Dissertation/Thesis Abstract

Implicit Bias and the Corresponding Effects on False Memories
by Tucker, Tamara Alina, M.A., Middle Tennessee State University, 2019, 74; 13858798
Abstract (Summary)

This study explored relationships among implicit bias in memory. Using the Correll, Park, Judd, & Wittenbring, (2002) videogame, participants decided to either shoot or not shoot avatars at random, based on if the avatar was armed or unarmed in order to capture the effect of ethnicity and perceived danger. In past literature participants demonstrate implicit bias by "shooting" an armed African American avatar more quickly in comparison to European American avatars, and "not shooting" unarmed avatars more quickly if he was European American. This study did not replicate those findings, and instead found that participants' accuracy varied on what the avatar was holding independent of race. To demonstrate racial implicit associations may result in identification errors, participants read a narrative adapted from Helm, Ceci, and Burd (2016). The findings within this study did not find a significant variation in group means, based on the analysis of memory in the narrative.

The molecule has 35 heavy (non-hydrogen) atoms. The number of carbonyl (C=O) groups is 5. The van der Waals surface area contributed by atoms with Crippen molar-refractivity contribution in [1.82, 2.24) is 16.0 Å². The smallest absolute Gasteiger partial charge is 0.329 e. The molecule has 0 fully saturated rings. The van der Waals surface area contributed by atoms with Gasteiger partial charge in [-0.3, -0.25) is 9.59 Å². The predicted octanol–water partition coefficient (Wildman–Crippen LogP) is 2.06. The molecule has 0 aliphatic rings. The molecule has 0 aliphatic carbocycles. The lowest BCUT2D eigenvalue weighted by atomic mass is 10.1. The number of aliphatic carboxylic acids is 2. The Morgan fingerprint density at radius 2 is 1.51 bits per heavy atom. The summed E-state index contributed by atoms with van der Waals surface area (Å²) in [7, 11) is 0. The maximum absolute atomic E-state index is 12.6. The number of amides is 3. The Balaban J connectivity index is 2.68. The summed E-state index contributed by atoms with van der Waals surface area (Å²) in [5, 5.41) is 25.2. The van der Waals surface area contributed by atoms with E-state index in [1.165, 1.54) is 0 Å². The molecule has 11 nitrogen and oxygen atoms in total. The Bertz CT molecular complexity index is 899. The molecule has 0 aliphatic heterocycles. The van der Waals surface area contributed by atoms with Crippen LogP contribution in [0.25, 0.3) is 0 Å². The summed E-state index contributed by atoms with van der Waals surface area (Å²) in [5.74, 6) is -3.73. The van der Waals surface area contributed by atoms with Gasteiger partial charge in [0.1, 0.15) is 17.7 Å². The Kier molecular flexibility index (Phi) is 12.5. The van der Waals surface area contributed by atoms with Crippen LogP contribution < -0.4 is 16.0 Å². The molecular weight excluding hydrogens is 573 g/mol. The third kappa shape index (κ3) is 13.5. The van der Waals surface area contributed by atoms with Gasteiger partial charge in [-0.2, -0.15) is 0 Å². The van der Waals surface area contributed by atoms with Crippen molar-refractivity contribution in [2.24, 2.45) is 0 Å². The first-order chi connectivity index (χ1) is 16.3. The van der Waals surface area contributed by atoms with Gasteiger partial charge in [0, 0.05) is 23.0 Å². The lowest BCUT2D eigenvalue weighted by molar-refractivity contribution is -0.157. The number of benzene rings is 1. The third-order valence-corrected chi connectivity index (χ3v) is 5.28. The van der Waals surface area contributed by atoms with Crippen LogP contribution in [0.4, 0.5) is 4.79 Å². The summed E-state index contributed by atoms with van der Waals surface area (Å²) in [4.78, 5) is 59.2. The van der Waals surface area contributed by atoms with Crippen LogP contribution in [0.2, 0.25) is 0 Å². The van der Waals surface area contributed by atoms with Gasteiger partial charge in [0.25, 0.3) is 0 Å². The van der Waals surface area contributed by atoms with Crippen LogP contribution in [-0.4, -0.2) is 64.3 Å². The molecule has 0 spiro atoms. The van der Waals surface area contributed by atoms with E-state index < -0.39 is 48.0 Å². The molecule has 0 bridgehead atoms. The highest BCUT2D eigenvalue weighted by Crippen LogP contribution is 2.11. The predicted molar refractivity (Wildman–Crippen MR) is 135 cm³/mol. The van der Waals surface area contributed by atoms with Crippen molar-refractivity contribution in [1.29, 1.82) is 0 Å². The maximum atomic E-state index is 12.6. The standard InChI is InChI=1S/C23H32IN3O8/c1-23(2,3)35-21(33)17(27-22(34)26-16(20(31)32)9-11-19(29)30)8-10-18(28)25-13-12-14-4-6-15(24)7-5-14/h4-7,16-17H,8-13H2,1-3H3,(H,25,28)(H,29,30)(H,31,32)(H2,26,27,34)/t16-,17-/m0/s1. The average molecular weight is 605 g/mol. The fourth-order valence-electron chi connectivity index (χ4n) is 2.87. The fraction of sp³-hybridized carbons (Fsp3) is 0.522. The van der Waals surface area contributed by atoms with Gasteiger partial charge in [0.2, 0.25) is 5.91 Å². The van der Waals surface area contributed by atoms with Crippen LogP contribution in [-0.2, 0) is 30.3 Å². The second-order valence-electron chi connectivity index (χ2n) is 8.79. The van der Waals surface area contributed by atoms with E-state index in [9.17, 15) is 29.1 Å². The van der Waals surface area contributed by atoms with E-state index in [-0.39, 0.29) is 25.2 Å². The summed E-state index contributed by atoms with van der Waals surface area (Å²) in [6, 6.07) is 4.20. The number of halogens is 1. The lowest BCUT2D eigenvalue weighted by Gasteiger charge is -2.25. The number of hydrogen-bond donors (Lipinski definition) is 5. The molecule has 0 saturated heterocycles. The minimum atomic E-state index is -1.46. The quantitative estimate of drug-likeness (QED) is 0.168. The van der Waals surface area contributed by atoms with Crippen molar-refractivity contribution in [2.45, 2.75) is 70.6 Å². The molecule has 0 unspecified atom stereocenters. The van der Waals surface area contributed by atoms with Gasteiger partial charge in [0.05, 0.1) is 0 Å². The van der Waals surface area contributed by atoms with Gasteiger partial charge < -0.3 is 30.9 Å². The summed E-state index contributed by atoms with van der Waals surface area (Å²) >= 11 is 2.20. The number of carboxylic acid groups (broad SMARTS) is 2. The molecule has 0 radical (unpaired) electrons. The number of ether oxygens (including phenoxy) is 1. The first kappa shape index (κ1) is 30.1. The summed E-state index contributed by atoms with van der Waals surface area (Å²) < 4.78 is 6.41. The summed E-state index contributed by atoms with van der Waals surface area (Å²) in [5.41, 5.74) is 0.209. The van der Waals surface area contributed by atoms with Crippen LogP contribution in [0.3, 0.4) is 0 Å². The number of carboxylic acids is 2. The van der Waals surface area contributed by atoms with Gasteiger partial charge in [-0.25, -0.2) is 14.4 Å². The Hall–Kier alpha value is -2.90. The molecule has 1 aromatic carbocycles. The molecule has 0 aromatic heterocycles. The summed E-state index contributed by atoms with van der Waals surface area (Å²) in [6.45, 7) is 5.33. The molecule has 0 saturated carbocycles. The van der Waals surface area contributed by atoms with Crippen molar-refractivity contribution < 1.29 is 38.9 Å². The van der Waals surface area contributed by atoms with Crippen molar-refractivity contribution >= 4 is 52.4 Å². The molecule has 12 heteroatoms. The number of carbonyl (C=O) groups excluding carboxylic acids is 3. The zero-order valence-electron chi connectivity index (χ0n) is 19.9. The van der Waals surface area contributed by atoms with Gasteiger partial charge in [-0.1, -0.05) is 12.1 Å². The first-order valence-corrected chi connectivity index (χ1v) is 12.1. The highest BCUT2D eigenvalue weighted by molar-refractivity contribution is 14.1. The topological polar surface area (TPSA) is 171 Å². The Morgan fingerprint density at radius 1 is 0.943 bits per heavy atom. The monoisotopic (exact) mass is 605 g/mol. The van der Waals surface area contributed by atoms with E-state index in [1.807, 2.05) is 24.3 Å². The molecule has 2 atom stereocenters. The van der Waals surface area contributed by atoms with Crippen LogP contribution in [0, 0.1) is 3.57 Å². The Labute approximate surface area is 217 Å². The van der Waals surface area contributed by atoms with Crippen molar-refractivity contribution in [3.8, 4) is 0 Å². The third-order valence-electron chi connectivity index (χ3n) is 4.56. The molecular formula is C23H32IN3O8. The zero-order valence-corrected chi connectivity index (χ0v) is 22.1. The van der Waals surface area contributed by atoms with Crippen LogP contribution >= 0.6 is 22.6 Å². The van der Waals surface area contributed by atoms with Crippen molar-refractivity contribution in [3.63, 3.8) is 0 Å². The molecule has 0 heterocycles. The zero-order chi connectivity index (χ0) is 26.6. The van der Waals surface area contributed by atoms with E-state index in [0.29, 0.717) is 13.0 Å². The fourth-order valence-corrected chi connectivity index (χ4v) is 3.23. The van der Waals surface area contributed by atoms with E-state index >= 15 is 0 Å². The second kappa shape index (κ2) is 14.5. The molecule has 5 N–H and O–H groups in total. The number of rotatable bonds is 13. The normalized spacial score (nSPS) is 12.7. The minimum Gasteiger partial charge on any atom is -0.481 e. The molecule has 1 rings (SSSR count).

Indexing (document details)
Advisor: Schmidt, Stephen R.
Commitee: Jin, Ying, Wallace, Monica A.
School: Middle Tennessee State University
Department: Psychology
School Location: United States -- Tennessee
Source: MAI 58/05M(E), Masters Abstracts International
Subjects: Psychology, Cognitive psychology
Keywords: Attitudes, False memories, IAT, Implicit bias, Stereotypes
Publication Number: 13858798
ISBN: 978-1-392-14669-9
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